1625 Independent People



1625 Independent People (also known as ‘1625ip’) supports young people in the south-west of England, mostly in Bristol and South Gloucestershire, and in certain neighbouring areas.


They provide a range of services: high-support live-in accommodation, shared housing, and independent housing with floating support. They provide specialist mental health support services as well as education and employment training. Their focus is on young people who need housing, and they also work to prevent youth homelessness by working in schools to provide peer education and raising awareness of homelessness.


The organisation, which has a staff of about 120, gets its funding from local authorities,  independent funding bodies and social investors. All commissioners and funders require reporting on the effectiveness of 1625ip services against specification, so it is crucial for them to have clear, accurate, and coherent reports to show the value of their work.



The problem


The problem was that their data collection and reporting functions were not coherent. In the words of Paul Hale, they were the group’s Business and Quality Assurance Manager, “very scattered”. Support and housing management records were stored in different places, for example, Access databases,  MS Word documents stored in an internal drive, hard copy files and separate rent management software. Staff had to carry hard copies of people’s files around with them physically. The system, says Paul, was “difficult for consistent data entry, difficult for monitoring, difficult for reporting.”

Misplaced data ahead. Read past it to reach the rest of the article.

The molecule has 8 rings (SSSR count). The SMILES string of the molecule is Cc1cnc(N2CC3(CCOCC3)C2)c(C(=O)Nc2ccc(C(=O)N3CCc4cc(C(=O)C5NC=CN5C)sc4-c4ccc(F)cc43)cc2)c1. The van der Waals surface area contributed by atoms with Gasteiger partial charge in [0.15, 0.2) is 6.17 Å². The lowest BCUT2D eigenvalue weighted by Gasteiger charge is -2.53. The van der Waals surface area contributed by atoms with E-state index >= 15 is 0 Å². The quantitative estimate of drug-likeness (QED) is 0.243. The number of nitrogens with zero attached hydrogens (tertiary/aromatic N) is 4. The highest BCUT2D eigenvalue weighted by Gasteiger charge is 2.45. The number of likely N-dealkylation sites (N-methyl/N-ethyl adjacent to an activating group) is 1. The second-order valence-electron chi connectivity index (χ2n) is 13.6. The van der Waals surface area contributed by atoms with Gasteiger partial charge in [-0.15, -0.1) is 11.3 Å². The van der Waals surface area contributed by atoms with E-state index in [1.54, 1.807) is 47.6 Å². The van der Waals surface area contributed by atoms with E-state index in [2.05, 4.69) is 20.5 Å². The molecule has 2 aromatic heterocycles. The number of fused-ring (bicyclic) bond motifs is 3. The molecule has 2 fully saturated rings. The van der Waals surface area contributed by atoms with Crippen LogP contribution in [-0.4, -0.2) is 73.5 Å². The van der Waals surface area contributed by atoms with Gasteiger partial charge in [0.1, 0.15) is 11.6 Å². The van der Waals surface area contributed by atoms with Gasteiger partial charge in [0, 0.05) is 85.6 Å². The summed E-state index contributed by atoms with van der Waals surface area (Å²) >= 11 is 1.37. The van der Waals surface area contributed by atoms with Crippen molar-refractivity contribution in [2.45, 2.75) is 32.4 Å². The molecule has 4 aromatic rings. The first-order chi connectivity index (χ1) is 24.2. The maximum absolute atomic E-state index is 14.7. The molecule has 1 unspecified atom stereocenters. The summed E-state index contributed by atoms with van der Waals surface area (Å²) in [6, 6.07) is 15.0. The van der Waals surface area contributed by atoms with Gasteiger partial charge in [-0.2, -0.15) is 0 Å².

What made things more difficult still: since the young people they help often use more than one service, and since these services are provided by different teams, there was no single place to keep track of any one person’s data. “It made it very difficult to manage records,” says Paul.


The scattered approach meant that time that should have been spent providing important services to vulnerable young people was instead used in coordinating their data. It was an inefficient use of resources, frustrating for staff. Something had to change.



The solution


“We realised we needed an integrated system,” Paul says. “Our ultimate aim was to integrate all our records for an individual young person into one system.”


The system they chose was In-Form. It was customisable, user-friendly, and intuitive for users who were not confident with IT systems. Crucially it was also built by the homelessness sector for the homelessness sector: “It felt like it was built for us,” Paul says.


Since their data was scattered throughout a number of different systems, it took time for all their information to be consolidated in one place, but now the system is in place, 1625ip finds it makes a huge difference to their work.


“All our operations staff use it,” says Paul, “All support staff, all our housing staff, our rents team, our maintenance team, managers.”  And on the ground, “One hundred per cent of our young people” benefit from the new system.